An orange dance of a different stripe: Paul Klee, "Senecio," 1922, oil on canvas, 15.9 x 15 inches, Kunstsmuseum Basel, Switzerland

An orange dance of a different stripe: Paul Klee, “Senecio,” 1922, oil on canvas, 15.9 x 15 inches, Kunstsmuseum Basel, Switzerland

By the end, our volume overwhelms everything. We’re released from the Muddy Woman’s spontaneous commands and take over control of the stage. There are no traffic patterns anymore as each of us carves our own road around and around, zig-zagging or not, any which way and at any speed we choose. Nearly fifty pairs of arms manically chop and slice as we stride about; there are near-misses and some full-on collisions. Each orange person is their own master now. We rule together, but alone, isolated without words— and invisible in front of 2,000 people.

My timidity returns the moment the curtain falls. I am just another body, clad all in orange.

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TOMORROW: The Human Monolith. “Some people sweat a lot more than others, and even those who are not heavy sweaters begin to pour and drip as soon as extreme exertion is finished and they are slowly, stealthily, creeping and crawling and oozing their way across the stage to become part of a huge, undulating, slimy mass of dancers twister-ing themselves into the towering pile of limbs we called the Human Monolith.”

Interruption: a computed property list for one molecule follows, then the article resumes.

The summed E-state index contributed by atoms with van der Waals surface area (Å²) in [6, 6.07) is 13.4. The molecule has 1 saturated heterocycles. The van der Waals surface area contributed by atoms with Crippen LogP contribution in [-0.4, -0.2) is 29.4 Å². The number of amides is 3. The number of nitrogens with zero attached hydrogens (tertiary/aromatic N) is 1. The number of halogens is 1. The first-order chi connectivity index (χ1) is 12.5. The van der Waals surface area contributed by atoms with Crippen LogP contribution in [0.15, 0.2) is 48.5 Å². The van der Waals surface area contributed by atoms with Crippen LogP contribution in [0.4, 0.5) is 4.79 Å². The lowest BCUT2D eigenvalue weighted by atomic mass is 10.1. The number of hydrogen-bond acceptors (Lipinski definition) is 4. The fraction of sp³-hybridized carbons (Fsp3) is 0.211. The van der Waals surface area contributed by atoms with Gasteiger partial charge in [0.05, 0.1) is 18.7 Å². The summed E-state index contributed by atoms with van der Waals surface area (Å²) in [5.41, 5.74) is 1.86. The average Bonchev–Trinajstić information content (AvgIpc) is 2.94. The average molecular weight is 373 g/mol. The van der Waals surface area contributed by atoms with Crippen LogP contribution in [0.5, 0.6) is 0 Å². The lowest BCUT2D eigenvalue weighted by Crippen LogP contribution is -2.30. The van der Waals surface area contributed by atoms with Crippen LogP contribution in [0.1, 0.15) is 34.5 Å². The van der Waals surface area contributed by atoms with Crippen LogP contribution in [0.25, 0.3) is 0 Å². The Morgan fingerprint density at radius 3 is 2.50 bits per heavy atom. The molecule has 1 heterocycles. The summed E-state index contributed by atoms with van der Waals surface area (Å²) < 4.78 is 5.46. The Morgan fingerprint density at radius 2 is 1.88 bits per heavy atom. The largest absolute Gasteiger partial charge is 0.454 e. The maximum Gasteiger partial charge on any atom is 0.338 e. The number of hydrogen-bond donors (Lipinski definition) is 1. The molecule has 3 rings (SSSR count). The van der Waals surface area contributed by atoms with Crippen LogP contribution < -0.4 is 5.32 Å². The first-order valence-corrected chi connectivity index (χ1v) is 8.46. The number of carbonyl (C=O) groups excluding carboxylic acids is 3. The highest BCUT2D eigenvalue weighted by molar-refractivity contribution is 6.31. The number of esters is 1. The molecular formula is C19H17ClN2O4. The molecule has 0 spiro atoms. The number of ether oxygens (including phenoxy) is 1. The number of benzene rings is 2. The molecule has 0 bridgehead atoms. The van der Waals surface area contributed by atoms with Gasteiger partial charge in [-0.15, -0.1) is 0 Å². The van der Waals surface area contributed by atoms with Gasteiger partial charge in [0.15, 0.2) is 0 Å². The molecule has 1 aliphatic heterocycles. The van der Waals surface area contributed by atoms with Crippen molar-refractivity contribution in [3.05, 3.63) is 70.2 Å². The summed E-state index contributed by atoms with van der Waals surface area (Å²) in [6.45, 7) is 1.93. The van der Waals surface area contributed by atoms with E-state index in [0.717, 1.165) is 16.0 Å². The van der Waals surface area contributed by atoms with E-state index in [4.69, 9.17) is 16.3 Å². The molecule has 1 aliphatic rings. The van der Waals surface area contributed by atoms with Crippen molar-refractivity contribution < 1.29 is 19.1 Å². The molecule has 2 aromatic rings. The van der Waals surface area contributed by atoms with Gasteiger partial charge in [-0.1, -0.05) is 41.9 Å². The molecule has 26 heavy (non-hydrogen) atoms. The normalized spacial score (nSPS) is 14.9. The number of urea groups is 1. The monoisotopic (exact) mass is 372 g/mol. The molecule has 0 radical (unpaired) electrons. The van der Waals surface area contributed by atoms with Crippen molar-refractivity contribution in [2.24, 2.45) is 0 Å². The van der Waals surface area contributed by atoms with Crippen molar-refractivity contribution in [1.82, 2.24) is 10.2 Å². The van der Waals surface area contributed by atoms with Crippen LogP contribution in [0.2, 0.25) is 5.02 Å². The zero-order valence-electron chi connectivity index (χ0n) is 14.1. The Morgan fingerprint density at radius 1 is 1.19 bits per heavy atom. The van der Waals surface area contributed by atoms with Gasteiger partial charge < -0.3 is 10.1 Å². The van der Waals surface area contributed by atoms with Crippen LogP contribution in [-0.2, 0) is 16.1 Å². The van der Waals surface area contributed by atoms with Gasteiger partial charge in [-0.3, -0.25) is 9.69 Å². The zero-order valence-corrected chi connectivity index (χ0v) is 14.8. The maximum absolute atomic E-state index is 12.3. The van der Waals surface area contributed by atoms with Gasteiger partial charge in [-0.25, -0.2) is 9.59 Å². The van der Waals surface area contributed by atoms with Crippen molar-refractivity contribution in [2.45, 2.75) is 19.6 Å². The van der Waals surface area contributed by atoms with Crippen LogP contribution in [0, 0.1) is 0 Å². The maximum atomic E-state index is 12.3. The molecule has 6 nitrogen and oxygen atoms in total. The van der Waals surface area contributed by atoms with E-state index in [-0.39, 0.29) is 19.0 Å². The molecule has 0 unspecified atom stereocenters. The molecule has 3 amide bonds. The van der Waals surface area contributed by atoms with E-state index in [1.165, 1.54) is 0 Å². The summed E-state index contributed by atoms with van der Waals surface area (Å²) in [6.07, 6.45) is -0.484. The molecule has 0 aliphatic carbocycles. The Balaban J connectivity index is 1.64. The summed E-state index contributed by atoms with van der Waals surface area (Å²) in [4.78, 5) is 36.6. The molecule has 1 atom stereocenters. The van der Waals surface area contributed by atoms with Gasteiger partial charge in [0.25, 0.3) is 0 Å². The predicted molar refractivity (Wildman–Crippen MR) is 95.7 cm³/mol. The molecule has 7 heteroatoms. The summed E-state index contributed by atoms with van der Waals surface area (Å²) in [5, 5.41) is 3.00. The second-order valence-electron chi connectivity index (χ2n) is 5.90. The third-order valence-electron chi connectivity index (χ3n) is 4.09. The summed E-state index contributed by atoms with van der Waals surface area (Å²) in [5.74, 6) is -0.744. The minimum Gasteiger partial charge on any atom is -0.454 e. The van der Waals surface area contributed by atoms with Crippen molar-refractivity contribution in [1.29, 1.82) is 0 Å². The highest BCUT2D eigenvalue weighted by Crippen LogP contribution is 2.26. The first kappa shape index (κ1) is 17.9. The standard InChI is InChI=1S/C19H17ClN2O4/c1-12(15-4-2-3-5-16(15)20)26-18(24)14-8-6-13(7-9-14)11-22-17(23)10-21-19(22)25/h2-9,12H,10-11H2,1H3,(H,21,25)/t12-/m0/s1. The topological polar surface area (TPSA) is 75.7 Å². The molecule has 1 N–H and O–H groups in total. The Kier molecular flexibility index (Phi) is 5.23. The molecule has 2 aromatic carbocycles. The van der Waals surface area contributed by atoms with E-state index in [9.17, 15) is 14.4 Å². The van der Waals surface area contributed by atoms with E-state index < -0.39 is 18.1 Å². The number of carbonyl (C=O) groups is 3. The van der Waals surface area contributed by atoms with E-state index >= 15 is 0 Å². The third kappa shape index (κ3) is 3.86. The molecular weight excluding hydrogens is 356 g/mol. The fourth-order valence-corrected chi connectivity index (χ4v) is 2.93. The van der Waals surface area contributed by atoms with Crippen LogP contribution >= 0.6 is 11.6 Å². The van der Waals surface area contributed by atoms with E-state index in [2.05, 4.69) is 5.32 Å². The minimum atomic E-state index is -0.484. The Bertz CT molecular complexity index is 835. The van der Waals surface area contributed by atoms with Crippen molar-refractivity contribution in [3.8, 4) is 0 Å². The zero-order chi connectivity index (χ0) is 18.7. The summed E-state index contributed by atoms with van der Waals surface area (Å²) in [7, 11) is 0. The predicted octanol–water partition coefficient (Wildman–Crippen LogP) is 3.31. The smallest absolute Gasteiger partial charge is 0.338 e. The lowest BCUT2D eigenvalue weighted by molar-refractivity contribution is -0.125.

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PREVIOUSLY:

Everyday Ballerina 1: Curtain Speech

Everyday Ballerina 2: The 8-Year-Old

Everyday Ballerina 3: The 8-Year-Old, Part 2

Everyday Ballerina 4: Cracking the Door

Everyday Ballerina 5: Summer of 1992

Everyday Ballerina 6: Into the Night

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Born and raised in New York City, Gavin Larsen has been immersed in ballet’s “bizarrely intuitive system” since she was 8 years old and began to study in the same studios where George Balanchine had created some of his finest ballets. She moved on to the School of American Ballet, and a long career performing with Pacific Northwest Ballet, Alberta Ballet, the Suzanne Farrell Ballet, and as a principal dancer with Oregon Ballet Theatre. Since retiring from the stage in 2010, she has taught and written extensively for Dance Magazine, Dance Spirit, Pointe, Oregon ArtsWatch, The Threepenny Review, the literary journal KYSO Flash, and elsewhere.